Hologram technology preserving Holocaust survivor stories for future generations

Hologram technology preserving Holocaust survivor stories for future generations

BEACHWOOD, OH (WOIO) - New technology is preserving the stories of Holocaust survivors for future generations to come.

Many survivors are now in their 90s.

The Maltz Museum of Jewish Heritage in Beachwood launched a hologram that has recorded the story of 92-year-old Stanley Bernath on Wednesday night.

Bernath's story will now live on forever, thanks to this amazing technology.

Stanley is from Romania. He was 18 when his life was changed forever.

Eleven million people died in the Holocaust, nearly six million of them were Jews.

Stanley has called the Cleveland area home since after the war.

He's the 15th survivor in the world to become a hologram biography as a part of the first-of-its-kind Holocaust Survivor Memory Project in Cleveland.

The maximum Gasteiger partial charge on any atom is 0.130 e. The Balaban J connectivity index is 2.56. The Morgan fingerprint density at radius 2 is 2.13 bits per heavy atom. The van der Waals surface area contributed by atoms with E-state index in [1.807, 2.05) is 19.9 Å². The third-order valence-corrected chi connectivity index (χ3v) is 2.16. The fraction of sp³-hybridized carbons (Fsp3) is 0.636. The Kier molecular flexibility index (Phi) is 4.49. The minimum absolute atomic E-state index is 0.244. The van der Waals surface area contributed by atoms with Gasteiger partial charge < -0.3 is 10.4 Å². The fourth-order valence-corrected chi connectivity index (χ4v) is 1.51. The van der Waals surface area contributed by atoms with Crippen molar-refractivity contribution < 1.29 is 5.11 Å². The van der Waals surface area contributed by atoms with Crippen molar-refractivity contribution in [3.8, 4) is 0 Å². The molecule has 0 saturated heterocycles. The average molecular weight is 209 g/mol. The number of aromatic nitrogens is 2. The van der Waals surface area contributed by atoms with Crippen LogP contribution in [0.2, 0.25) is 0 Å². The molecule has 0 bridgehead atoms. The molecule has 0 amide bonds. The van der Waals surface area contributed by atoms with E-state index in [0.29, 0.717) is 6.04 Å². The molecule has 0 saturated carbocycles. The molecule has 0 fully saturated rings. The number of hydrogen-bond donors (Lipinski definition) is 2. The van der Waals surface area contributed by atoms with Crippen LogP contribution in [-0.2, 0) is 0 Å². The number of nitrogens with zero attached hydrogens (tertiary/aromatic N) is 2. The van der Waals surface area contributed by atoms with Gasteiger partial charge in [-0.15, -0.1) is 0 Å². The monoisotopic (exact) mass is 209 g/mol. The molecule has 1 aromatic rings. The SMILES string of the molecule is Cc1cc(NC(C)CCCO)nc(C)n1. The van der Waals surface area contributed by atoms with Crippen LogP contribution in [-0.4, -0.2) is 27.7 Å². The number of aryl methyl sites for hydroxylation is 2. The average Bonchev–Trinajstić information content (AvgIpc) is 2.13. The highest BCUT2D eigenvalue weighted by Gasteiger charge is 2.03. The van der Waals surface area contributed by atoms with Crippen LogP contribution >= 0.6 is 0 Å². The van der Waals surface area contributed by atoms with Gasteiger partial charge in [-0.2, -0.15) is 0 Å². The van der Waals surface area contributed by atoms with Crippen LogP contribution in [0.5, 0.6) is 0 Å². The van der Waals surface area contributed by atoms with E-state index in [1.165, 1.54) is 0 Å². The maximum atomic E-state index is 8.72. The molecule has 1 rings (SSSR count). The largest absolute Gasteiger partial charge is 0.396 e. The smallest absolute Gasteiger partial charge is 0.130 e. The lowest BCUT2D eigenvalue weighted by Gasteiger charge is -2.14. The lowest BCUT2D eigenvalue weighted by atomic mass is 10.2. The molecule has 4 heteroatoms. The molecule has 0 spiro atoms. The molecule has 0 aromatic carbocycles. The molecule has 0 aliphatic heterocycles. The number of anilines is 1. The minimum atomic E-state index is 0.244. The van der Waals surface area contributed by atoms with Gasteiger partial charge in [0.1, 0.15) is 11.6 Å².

You can ask his hologram questions just like the audience did at Wednesday night's launch.

"It was the greatest experience of my life, really. It's very important, because I'm not going to be around forever, no survivors after so many years," Bernath said.

Hundreds of cameras set up in a dome recorded his story, with the museum's partner, the USC Shoah Foundation.

The hologram has been a year in the making.

"It was an unbelievable thing, sitting there for 10 one hour sessions. Not moving, over 11,000 lights," Bernath said.

Now Stanley spends his days telling his story and volunteering.

He loves to give back to the country that gave him a second chance at life, and the people of his community.

"It's the greatest feeling to help others. You know why? When we needed help, nobody helped us," he said.

Right now Stanley's hologram is in its test phase.

You can see it for yourself at the Maltz Museum starting July 24 from Tuesday through Friday and on Sunday at 3 p.m.

Copyright 2018 WOIO. All rights reserved.